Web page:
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PIM Snooping for VPLS Use Cases


In a virtual private LAN service (VPLS), the provider edge (PE) devices provide a logical interconnect such that the customer edge (CE) devices belonging to a specific VPLS instance appear to be connected by a single LAN. Since a VPLS provides LAN emulation for layer 2 and layer 3 devices, the unicast and multicast traffic should use the same path for layer 2 protocols to work accurately. Hence, multicast traffic is treated like broadcast traffic and forwarded to all sites in the VPLS instance. This event of forwarding traffic out of every port other than the port it arrived on is called flooding and wastes network bandwidth in the VPLS.

Hence, in a VPLS, multicast traffic is replicated to non-member sites. This can be avoided by restricting traffic to only interested devices that are members of the specific multicast group. This process of directing traffic is called snooping, where a device snoops on Layer 3 multicast protocol packets to identify the devices that are going to receive the traffic.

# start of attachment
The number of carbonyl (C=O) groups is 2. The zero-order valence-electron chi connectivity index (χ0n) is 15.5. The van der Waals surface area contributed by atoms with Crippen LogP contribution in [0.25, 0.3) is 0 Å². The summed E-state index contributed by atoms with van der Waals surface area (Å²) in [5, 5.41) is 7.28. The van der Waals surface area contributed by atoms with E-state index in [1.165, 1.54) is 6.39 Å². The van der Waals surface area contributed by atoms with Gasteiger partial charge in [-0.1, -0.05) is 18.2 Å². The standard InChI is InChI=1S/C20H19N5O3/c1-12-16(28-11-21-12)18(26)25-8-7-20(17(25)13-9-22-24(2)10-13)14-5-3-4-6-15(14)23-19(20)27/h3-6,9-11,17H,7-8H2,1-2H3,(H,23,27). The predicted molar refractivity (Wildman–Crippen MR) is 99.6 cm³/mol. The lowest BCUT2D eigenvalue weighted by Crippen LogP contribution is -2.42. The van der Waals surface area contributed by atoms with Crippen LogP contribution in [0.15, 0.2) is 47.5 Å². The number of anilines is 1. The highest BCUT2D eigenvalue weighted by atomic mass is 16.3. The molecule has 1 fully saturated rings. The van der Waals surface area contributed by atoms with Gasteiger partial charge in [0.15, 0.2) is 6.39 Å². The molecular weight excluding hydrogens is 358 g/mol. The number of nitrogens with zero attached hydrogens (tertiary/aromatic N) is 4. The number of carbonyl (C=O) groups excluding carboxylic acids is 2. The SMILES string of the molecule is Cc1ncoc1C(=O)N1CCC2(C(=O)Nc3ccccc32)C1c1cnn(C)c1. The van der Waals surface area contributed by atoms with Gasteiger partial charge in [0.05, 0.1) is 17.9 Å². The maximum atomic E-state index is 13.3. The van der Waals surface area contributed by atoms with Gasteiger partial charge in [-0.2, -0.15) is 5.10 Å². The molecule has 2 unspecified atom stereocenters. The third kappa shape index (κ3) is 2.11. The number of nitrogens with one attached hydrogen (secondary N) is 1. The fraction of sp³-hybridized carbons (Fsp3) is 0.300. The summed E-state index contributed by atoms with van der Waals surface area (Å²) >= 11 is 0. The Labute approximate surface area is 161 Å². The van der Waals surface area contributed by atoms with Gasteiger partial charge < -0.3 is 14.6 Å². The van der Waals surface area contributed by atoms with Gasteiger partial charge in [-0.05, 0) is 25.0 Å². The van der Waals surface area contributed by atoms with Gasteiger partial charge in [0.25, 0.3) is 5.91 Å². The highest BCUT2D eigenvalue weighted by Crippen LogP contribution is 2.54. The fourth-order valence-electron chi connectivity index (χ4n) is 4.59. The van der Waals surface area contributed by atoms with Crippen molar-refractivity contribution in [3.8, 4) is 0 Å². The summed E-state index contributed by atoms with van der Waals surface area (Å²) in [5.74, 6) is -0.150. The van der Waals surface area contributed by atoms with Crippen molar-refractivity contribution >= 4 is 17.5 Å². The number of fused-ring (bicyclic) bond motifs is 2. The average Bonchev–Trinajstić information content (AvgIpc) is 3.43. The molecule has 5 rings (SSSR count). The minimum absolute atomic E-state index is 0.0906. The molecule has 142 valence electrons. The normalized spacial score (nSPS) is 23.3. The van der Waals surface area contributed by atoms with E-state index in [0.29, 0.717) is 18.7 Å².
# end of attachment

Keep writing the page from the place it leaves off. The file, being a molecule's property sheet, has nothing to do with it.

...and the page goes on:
Snooping depends on the type of multicast protocol used for multicasting traffic in the network. Internet Group Management Protocol (IGMP) snooping is used at Layer 2 when IGMP is configured as the multicast protocol. This document explains how Protocol Independent Multicast (PIM) snooping can be configured in a VPLS that uses PIM as the multicast protocol.

PIM shares many common characteristics with a routing protocol, such as neighbor discovery using hello messages, topology database using the multicast tree, and error detection and notification using the dead timer and designated router election. PIM does not exchange databases. It uses the unicast routing table to provide reverse path information for building multicast trees.

PIM snooping eliminates the service provider tasks of providing the multicast service (running PIM, managing group addresses and multicast tunnels) to customers, saves time, and reduces load on the network. PIM snooping thus optimizes the IP multicast bandwidth in the VPLS core and provides cost savings.